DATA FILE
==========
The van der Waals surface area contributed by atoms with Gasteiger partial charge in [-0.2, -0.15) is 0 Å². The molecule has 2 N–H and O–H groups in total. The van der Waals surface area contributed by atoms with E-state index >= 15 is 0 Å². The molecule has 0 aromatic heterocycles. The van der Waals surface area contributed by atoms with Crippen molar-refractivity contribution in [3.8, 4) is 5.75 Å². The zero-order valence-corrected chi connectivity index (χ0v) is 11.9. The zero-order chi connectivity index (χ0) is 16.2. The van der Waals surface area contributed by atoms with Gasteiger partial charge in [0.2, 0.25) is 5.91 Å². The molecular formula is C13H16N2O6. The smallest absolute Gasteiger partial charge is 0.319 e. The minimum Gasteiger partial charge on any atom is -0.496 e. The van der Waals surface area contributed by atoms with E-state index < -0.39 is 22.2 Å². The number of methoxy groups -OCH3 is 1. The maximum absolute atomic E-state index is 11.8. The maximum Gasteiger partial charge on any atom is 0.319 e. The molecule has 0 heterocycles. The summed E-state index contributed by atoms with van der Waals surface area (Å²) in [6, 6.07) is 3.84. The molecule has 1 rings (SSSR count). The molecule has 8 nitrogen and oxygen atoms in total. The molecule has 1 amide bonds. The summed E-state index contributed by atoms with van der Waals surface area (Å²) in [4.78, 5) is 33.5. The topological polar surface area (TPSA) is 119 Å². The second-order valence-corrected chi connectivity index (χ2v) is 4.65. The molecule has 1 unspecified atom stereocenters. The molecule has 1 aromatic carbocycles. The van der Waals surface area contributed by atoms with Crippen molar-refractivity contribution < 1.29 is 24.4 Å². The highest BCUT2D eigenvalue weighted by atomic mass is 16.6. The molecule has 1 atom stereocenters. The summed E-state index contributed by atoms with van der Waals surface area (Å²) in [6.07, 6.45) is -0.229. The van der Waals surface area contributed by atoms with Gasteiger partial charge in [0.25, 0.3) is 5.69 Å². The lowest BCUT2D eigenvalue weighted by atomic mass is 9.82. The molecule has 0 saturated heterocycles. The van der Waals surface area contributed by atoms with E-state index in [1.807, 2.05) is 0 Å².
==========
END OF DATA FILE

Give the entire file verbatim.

The van der Waals surface area contributed by atoms with Gasteiger partial charge in [-0.2, -0.15) is 0 Å². The molecule has 2 N–H and O–H groups in total. The van der Waals surface area contributed by atoms with E-state index >= 15 is 0 Å². The molecule has 0 aromatic heterocycles. The van der Waals surface area contributed by atoms with Crippen molar-refractivity contribution in [3.8, 4) is 5.75 Å². The zero-order valence-corrected chi connectivity index (χ0v) is 11.9. The zero-order chi connectivity index (χ0) is 16.2. The van der Waals surface area contributed by atoms with Gasteiger partial charge in [0.2, 0.25) is 5.91 Å². The molecular formula is C13H16N2O6. The smallest absolute Gasteiger partial charge is 0.319 e. The minimum Gasteiger partial charge on any atom is -0.496 e. The van der Waals surface area contributed by atoms with E-state index < -0.39 is 22.2 Å². The number of methoxy groups -OCH3 is 1. The maximum absolute atomic E-state index is 11.8. The maximum Gasteiger partial charge on any atom is 0.319 e. The molecule has 0 heterocycles. The summed E-state index contributed by atoms with van der Waals surface area (Å²) in [6, 6.07) is 3.84. The molecule has 1 rings (SSSR count). The molecule has 8 nitrogen and oxygen atoms in total. The molecule has 1 amide bonds. The summed E-state index contributed by atoms with van der Waals surface area (Å²) in [4.78, 5) is 33.5. The topological polar surface area (TPSA) is 119 Å². The second-order valence-corrected chi connectivity index (χ2v) is 4.65. The molecule has 1 unspecified atom stereocenters. The molecule has 1 aromatic carbocycles. The van der Waals surface area contributed by atoms with Crippen molar-refractivity contribution < 1.29 is 24.4 Å². The highest BCUT2D eigenvalue weighted by atomic mass is 16.6. The molecule has 1 atom stereocenters. The summed E-state index contributed by atoms with van der Waals surface area (Å²) in [6.07, 6.45) is -0.229. The van der Waals surface area contributed by atoms with Gasteiger partial charge in [0.25, 0.3) is 5.69 Å². The lowest BCUT2D eigenvalue weighted by atomic mass is 9.82. The molecule has 0 saturated heterocycles. The van der Waals surface area contributed by atoms with E-state index in [1.807, 2.05) is 0 Å².